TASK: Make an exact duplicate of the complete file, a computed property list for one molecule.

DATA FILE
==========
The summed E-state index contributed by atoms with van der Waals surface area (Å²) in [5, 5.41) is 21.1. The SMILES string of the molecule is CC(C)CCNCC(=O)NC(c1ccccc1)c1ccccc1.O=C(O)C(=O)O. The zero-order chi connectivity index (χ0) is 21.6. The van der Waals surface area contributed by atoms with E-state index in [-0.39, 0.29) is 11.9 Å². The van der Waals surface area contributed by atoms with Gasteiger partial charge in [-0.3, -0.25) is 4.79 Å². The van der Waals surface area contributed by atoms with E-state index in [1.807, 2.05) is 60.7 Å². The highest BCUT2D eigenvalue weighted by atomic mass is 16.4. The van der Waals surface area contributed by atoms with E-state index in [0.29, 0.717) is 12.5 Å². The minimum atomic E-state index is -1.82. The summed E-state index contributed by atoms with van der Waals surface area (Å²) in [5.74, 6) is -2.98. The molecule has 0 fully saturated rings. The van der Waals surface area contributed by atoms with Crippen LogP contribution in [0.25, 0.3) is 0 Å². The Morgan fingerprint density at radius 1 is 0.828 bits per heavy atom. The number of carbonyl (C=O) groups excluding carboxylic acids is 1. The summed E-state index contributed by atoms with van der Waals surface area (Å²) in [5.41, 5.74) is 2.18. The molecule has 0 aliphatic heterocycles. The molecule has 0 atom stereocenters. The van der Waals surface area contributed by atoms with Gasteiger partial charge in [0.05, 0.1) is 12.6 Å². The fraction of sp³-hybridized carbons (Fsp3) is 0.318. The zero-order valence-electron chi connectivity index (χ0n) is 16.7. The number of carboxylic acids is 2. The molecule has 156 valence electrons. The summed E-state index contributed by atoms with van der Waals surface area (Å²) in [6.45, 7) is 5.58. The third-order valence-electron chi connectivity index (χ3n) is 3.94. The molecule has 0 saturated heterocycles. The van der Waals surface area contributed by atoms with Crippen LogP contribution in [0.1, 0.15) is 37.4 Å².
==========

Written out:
The summed E-state index contributed by atoms with van der Waals surface area (Å²) in [5, 5.41) is 21.1. The SMILES string of the molecule is CC(C)CCNCC(=O)NC(c1ccccc1)c1ccccc1.O=C(O)C(=O)O. The zero-order chi connectivity index (χ0) is 21.6. The van der Waals surface area contributed by atoms with E-state index in [-0.39, 0.29) is 11.9 Å². The van der Waals surface area contributed by atoms with Gasteiger partial charge in [-0.3, -0.25) is 4.79 Å². The van der Waals surface area contributed by atoms with E-state index in [1.807, 2.05) is 60.7 Å². The highest BCUT2D eigenvalue weighted by atomic mass is 16.4. The van der Waals surface area contributed by atoms with E-state index in [0.29, 0.717) is 12.5 Å². The minimum atomic E-state index is -1.82. The summed E-state index contributed by atoms with van der Waals surface area (Å²) in [5.74, 6) is -2.98. The molecule has 0 fully saturated rings. The van der Waals surface area contributed by atoms with Crippen LogP contribution in [0.25, 0.3) is 0 Å². The Morgan fingerprint density at radius 1 is 0.828 bits per heavy atom. The number of carbonyl (C=O) groups excluding carboxylic acids is 1. The summed E-state index contributed by atoms with van der Waals surface area (Å²) in [5.41, 5.74) is 2.18. The molecule has 0 aliphatic heterocycles. The molecule has 0 atom stereocenters. The van der Waals surface area contributed by atoms with Gasteiger partial charge in [0.05, 0.1) is 12.6 Å². The fraction of sp³-hybridized carbons (Fsp3) is 0.318. The zero-order valence-electron chi connectivity index (χ0n) is 16.7. The number of carboxylic acids is 2. The molecule has 156 valence electrons. The summed E-state index contributed by atoms with van der Waals surface area (Å²) in [6.45, 7) is 5.58. The third-order valence-electron chi connectivity index (χ3n) is 3.94. The molecule has 0 saturated heterocycles. The van der Waals surface area contributed by atoms with Crippen LogP contribution in [0.1, 0.15) is 37.4 Å².